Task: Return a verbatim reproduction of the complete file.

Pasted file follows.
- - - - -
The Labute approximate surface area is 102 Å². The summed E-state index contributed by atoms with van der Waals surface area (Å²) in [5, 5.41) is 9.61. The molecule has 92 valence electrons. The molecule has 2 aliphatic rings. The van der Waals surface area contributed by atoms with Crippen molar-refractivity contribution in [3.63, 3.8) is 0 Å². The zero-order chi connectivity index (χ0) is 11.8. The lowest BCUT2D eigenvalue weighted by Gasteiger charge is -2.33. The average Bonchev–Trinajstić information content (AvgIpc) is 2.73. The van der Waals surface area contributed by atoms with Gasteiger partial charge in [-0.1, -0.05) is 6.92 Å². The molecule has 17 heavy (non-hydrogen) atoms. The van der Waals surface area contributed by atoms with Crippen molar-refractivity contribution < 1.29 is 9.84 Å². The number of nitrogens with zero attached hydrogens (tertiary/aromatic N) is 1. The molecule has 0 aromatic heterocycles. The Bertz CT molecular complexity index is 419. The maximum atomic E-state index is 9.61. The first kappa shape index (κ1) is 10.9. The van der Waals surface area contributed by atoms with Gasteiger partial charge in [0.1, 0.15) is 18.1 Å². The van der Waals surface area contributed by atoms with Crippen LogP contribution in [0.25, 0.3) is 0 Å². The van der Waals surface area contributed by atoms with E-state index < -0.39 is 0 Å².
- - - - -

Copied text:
The Labute approximate surface area is 102 Å². The summed E-state index contributed by atoms with van der Waals surface area (Å²) in [5, 5.41) is 9.61. The molecule has 92 valence electrons. The molecule has 2 aliphatic rings. The van der Waals surface area contributed by atoms with Crippen molar-refractivity contribution in [3.63, 3.8) is 0 Å². The zero-order chi connectivity index (χ0) is 11.8. The lowest BCUT2D eigenvalue weighted by Gasteiger charge is -2.33. The average Bonchev–Trinajstić information content (AvgIpc) is 2.73. The van der Waals surface area contributed by atoms with Gasteiger partial charge in [-0.1, -0.05) is 6.92 Å². The molecule has 17 heavy (non-hydrogen) atoms. The van der Waals surface area contributed by atoms with Crippen molar-refractivity contribution < 1.29 is 9.84 Å². The number of nitrogens with zero attached hydrogens (tertiary/aromatic N) is 1. The molecule has 0 aromatic heterocycles. The Bertz CT molecular complexity index is 419. The maximum atomic E-state index is 9.61. The first kappa shape index (κ1) is 10.9. The van der Waals surface area contributed by atoms with Gasteiger partial charge in [0.1, 0.15) is 18.1 Å². The van der Waals surface area contributed by atoms with Crippen LogP contribution in [0.25, 0.3) is 0 Å². The van der Waals surface area contributed by atoms with E-state index < -0.39 is 0 Å².